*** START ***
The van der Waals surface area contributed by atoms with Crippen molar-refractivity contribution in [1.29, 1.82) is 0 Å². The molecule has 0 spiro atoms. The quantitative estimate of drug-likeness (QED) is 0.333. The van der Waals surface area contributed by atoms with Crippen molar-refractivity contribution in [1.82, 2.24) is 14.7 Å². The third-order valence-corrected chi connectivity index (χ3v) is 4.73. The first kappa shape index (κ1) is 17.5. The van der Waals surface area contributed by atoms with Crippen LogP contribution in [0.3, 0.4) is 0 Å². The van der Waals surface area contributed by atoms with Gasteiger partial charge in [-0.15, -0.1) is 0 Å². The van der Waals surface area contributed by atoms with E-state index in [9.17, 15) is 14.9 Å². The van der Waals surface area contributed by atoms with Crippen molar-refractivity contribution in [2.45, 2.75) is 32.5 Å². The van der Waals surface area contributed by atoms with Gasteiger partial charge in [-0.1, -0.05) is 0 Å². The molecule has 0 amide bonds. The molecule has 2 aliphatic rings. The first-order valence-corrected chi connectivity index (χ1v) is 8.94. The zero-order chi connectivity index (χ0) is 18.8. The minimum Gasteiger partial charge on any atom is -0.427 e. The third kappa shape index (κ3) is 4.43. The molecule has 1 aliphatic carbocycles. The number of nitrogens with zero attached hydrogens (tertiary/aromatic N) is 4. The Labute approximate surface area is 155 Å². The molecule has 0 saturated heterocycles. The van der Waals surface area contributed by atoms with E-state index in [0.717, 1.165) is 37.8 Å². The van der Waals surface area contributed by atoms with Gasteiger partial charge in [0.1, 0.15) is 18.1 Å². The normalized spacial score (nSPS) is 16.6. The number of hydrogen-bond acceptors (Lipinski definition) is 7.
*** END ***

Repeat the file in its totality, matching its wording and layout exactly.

The van der Waals surface area contributed by atoms with Crippen molar-refractivity contribution in [1.29, 1.82) is 0 Å². The molecule has 0 spiro atoms. The quantitative estimate of drug-likeness (QED) is 0.333. The van der Waals surface area contributed by atoms with Crippen molar-refractivity contribution in [1.82, 2.24) is 14.7 Å². The third-order valence-corrected chi connectivity index (χ3v) is 4.73. The first kappa shape index (κ1) is 17.5. The van der Waals surface area contributed by atoms with Crippen LogP contribution in [0.3, 0.4) is 0 Å². The van der Waals surface area contributed by atoms with Gasteiger partial charge in [-0.15, -0.1) is 0 Å². The van der Waals surface area contributed by atoms with E-state index in [9.17, 15) is 14.9 Å². The van der Waals surface area contributed by atoms with Crippen molar-refractivity contribution in [2.45, 2.75) is 32.5 Å². The van der Waals surface area contributed by atoms with Gasteiger partial charge in [-0.1, -0.05) is 0 Å². The molecule has 0 amide bonds. The molecule has 2 aliphatic rings. The first-order valence-corrected chi connectivity index (χ1v) is 8.94. The zero-order chi connectivity index (χ0) is 18.8. The minimum Gasteiger partial charge on any atom is -0.427 e. The third kappa shape index (κ3) is 4.43. The molecule has 1 aliphatic carbocycles. The number of nitrogens with zero attached hydrogens (tertiary/aromatic N) is 4. The Labute approximate surface area is 155 Å². The molecule has 0 saturated heterocycles. The van der Waals surface area contributed by atoms with E-state index in [0.717, 1.165) is 37.8 Å². The van der Waals surface area contributed by atoms with Gasteiger partial charge in [0.1, 0.15) is 18.1 Å². The normalized spacial score (nSPS) is 16.6. The number of hydrogen-bond acceptors (Lipinski definition) is 7.